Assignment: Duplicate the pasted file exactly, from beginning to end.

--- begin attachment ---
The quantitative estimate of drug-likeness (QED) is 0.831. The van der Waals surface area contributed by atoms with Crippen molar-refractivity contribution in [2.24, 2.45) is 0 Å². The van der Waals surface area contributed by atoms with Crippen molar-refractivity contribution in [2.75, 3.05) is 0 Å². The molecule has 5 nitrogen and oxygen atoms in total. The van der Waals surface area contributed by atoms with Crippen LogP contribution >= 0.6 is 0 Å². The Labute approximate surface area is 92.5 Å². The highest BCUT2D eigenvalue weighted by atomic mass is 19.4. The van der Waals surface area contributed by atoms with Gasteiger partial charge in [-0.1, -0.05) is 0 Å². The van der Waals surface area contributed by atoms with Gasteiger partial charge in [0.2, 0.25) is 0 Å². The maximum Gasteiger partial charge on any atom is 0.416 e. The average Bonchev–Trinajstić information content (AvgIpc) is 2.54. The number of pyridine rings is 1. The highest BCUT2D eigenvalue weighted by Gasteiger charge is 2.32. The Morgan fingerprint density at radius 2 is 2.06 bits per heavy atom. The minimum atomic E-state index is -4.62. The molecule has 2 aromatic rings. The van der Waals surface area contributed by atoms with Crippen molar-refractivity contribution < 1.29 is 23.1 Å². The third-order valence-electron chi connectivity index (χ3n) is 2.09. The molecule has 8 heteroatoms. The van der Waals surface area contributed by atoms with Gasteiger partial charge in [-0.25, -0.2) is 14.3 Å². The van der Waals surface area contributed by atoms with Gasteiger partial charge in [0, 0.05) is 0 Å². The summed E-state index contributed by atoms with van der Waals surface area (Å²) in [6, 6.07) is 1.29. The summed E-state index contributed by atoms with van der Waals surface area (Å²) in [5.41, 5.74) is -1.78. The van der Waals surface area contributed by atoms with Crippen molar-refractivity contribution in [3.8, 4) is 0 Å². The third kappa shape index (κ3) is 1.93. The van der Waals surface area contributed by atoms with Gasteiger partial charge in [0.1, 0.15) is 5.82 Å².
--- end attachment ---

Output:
The quantitative estimate of drug-likeness (QED) is 0.831. The van der Waals surface area contributed by atoms with Crippen molar-refractivity contribution in [2.24, 2.45) is 0 Å². The van der Waals surface area contributed by atoms with Crippen molar-refractivity contribution in [2.75, 3.05) is 0 Å². The molecule has 5 nitrogen and oxygen atoms in total. The van der Waals surface area contributed by atoms with Crippen LogP contribution >= 0.6 is 0 Å². The Labute approximate surface area is 92.5 Å². The highest BCUT2D eigenvalue weighted by atomic mass is 19.4. The van der Waals surface area contributed by atoms with Gasteiger partial charge in [-0.1, -0.05) is 0 Å². The van der Waals surface area contributed by atoms with Gasteiger partial charge in [0.2, 0.25) is 0 Å². The maximum Gasteiger partial charge on any atom is 0.416 e. The average Bonchev–Trinajstić information content (AvgIpc) is 2.54. The number of pyridine rings is 1. The highest BCUT2D eigenvalue weighted by Gasteiger charge is 2.32. The Morgan fingerprint density at radius 2 is 2.06 bits per heavy atom. The minimum atomic E-state index is -4.62. The molecule has 2 aromatic rings. The van der Waals surface area contributed by atoms with Crippen molar-refractivity contribution < 1.29 is 23.1 Å². The third-order valence-electron chi connectivity index (χ3n) is 2.09. The molecule has 8 heteroatoms. The van der Waals surface area contributed by atoms with Gasteiger partial charge in [-0.25, -0.2) is 14.3 Å². The van der Waals surface area contributed by atoms with Gasteiger partial charge in [0, 0.05) is 0 Å². The summed E-state index contributed by atoms with van der Waals surface area (Å²) in [6, 6.07) is 1.29. The summed E-state index contributed by atoms with van der Waals surface area (Å²) in [5.41, 5.74) is -1.78. The van der Waals surface area contributed by atoms with Crippen molar-refractivity contribution in [3.8, 4) is 0 Å². The third kappa shape index (κ3) is 1.93. The van der Waals surface area contributed by atoms with Gasteiger partial charge in [0.1, 0.15) is 5.82 Å².